PTEN hamartoma tumor syndrome in childhood and adolescence-a comprehensive review and presentation of the German pediatric guideline

Mol Cell Pediatr. 2022 Feb 21;9(1):3. doi: 10.1186/s40348-022-00135-1.


Background: The PTEN hamartoma tumor syndrome (PHTS) encompasses several different syndromes, which are linked to an autosomal-dominant mutation of the tumor suppressor PTEN gene on chromosome 10. Loss of PTEN activity leads to an increased phosphorylation of different cell proteins, which may have an influence on growth, migration, and apoptosis. Excessive activity of the PI3K/AKT/mTOR pathway due to PTEN deficiency may lead to the development of benign and malignant tumors and overgrowth. Diagnosis of PHTS in childhood can be even more challenging than in adulthood because of a lack of well-defined diagnostic criteria. So far, there are no official recommendations for cancer surveillance in affected children and adolescents.

Main body: All individuals with PHTS are at high risk for tumor development and thus might benefit from cancer surveillance strategies. In childhood, macrocephaly may be the only evident symptom, but developmental delay, behavioral problems, dermatological features (e.g., penile freckling), vascular anomalies, lipoma, or enlarged perivascular spaces in cerebral magnetic resonance imaging (cMRI) may help to establish the diagnosis. Regular psychomotor assessment and assistance in subjects with neurological impairment play an important role in the management of affected children. Already in early childhood, affected patients bear a high risk to develop thyroid pathologies. For that reason, monitoring of thyroid morphology and function should be established right after diagnosis. We present a detailed description of affected organ systems, tools for initiation of molecular diagnostic and screening recommendations for patients < 18 years of age.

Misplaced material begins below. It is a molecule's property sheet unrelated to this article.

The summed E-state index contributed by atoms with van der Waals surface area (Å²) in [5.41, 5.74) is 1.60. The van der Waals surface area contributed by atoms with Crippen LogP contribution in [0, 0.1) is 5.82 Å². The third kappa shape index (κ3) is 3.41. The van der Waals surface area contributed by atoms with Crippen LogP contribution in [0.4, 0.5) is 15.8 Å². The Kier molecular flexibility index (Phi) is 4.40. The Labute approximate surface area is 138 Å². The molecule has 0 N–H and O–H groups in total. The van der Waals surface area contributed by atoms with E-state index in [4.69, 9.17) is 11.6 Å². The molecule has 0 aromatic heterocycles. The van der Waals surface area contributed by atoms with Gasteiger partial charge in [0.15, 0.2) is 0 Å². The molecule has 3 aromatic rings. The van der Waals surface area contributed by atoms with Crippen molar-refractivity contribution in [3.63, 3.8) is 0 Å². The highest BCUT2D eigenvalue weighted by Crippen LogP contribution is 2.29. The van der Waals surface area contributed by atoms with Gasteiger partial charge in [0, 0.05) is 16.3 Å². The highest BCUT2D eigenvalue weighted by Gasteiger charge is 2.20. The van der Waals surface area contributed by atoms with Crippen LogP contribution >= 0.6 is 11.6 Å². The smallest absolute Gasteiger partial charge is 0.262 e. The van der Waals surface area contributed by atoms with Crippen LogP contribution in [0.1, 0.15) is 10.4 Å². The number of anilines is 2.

Conclusion: Affected families frequently experience a long way until the correct diagnosis for their child's peculiarity is made. Even after diagnosis, it is not easy to find a physician who is familiar with this rare group of diseases. Because of a still-limited database, it is not easy to establish evidence-based (cancer) surveillance recommendations. The presented screening recommendation should thus be revised regularly according to the current state of knowledge.

Keywords: Adolescence; Cancer surveillance; Childhood; Diagnostic; Guideline; Management; PHTS; Treatment.

Publication types

  • Review